State departments of transportation (DOTs) use different pavement surfaces, such as open-graded friction courses (OGFC), seal coats, and chip seals. Raveling (loss of aggregates) is a predominant pavement distress that impacts the safety and functionality of the pavement surface. Some state DOTs have classified raveling into different severity levels to determine the appropriate pavement preservation actions. However, current practices for the visual inspection of the severity levels of raveling are time-consuming, labor-intensive, and, most importantly, subjective.
NCHRP IDEA 20-30/IDEA 163, "Development of an Asphalt Pavement Raveling Detection Algorithm using Emerging 3-D Laser Technology and Macrotexture Analysis," successfully developed automatic raveling detection and classification algorithms using three-dimensional (3D) pavement surface condition data, macro-texture analysis, and machine learning (ML) modeling. Different ML models were critically evaluated, and automatic raveling detection and classification algorithms were developed. The algorithms use the 3D pavement surface data already collected by state DOTs for the evaluation of cracking and rutting in pavements, so additional data collection effort is not needed. The output from the automatic raveling detection and classification algorithm is the severity level (severe/3, medium/2, and low/1) based on the 3D pavement images collected at different image sizes (e.g., 5-meter or 8-meter intervals) as specified by the different 3D sensing systems used.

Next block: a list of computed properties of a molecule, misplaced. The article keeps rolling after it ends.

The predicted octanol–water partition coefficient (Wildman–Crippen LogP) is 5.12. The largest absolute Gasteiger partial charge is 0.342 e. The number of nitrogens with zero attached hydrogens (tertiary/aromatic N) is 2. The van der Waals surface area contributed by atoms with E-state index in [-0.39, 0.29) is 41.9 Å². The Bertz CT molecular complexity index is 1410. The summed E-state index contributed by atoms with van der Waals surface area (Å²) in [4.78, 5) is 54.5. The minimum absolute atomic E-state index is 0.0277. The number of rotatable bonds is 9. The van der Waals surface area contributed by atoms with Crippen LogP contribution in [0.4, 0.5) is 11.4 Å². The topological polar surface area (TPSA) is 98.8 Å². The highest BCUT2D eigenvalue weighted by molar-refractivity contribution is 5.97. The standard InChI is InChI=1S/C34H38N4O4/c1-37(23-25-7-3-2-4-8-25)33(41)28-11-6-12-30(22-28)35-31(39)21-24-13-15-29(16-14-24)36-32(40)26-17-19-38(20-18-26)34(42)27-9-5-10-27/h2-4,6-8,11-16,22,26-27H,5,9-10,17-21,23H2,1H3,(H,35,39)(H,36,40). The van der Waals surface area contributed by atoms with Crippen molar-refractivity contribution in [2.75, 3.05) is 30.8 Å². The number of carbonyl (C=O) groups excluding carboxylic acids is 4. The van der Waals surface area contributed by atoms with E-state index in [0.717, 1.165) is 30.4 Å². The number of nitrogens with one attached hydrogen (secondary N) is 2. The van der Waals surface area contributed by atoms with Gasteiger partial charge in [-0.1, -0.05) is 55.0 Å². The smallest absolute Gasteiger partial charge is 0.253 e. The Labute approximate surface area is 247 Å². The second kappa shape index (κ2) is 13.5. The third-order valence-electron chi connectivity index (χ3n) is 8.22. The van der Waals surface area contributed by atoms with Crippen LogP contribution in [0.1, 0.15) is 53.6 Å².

Based on the process described in NCHRP IDEA 20-30/IDEA 163, Florida DOT developed its own algorithm for classifying pavement raveling. The Florida DOT algorithm, which was written in Python, uses a random forest classifier, and the algorithm development included a training module where human raters looked at images and classified them. This algorithm can also read images, process them, and classify raveling by severity.
The objective of this research is to develop guidelines for implementing the automatic raveling detection and classification algorithms developed in NCHRP IDEA 20-30/IDEA 163 in available programming languages or commercial software, such as Python or MATLAB. State DOTs should be able to use the products to calibrate and refine the algorithms for future use, which may include the use of different severity classifications and surface types, as well as incorporate the algorithms in their pavement management system or use the algorithms to make maintenance and rehabilitation decisions.
Accomplishment of the project objective will require at least the following tasks.
Task 1. Review the final report and algorithm from NCHRP IDEA 20-30/IDEA 163. Conduct a comprehensive survey of the tools and software that state DOTs are most likely to use in order to efficiently implement automatic raveling detection and classification algorithms on a network level consisting of millions of 3D images. Image quality, image format, and image/data processing techniques critical to accurately implementing the raveling classification method should be considered. The research team should review algorithms developed by Florida DOT and other state DOTs that have implemented the results of NCHRP IDEA 20-30/IDEA 163.
Deliverables: Memorandum summarizing image properties, processing techniques, tools, and software.